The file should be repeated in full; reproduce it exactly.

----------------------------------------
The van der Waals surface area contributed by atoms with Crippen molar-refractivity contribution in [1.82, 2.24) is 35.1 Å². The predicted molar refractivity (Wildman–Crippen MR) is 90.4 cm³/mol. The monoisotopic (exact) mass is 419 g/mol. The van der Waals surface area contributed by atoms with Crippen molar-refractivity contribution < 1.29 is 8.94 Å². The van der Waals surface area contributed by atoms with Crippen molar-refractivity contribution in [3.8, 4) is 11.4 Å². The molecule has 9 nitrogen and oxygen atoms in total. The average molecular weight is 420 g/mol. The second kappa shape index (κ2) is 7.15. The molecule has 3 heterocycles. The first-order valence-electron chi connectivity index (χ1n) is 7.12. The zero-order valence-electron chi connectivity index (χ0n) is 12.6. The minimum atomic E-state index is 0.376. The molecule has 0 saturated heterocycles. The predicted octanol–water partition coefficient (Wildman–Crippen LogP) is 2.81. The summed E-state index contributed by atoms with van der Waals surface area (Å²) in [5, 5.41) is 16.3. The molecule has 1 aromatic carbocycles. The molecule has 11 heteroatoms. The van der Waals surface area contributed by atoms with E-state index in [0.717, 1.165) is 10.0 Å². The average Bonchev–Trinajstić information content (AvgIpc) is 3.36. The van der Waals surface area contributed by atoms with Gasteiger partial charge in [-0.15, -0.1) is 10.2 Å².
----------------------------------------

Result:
The van der Waals surface area contributed by atoms with Crippen molar-refractivity contribution in [1.82, 2.24) is 35.1 Å². The predicted molar refractivity (Wildman–Crippen MR) is 90.4 cm³/mol. The monoisotopic (exact) mass is 419 g/mol. The van der Waals surface area contributed by atoms with Crippen molar-refractivity contribution < 1.29 is 8.94 Å². The van der Waals surface area contributed by atoms with Crippen molar-refractivity contribution in [3.8, 4) is 11.4 Å². The molecule has 9 nitrogen and oxygen atoms in total. The average molecular weight is 420 g/mol. The second kappa shape index (κ2) is 7.15. The molecule has 3 heterocycles. The first-order valence-electron chi connectivity index (χ1n) is 7.12. The zero-order valence-electron chi connectivity index (χ0n) is 12.6. The minimum atomic E-state index is 0.376. The molecule has 0 saturated heterocycles. The predicted octanol–water partition coefficient (Wildman–Crippen LogP) is 2.81. The summed E-state index contributed by atoms with van der Waals surface area (Å²) in [5, 5.41) is 16.3. The molecule has 1 aromatic carbocycles. The molecule has 11 heteroatoms. The van der Waals surface area contributed by atoms with E-state index in [0.717, 1.165) is 10.0 Å². The average Bonchev–Trinajstić information content (AvgIpc) is 3.36. The van der Waals surface area contributed by atoms with Gasteiger partial charge in [-0.15, -0.1) is 10.2 Å².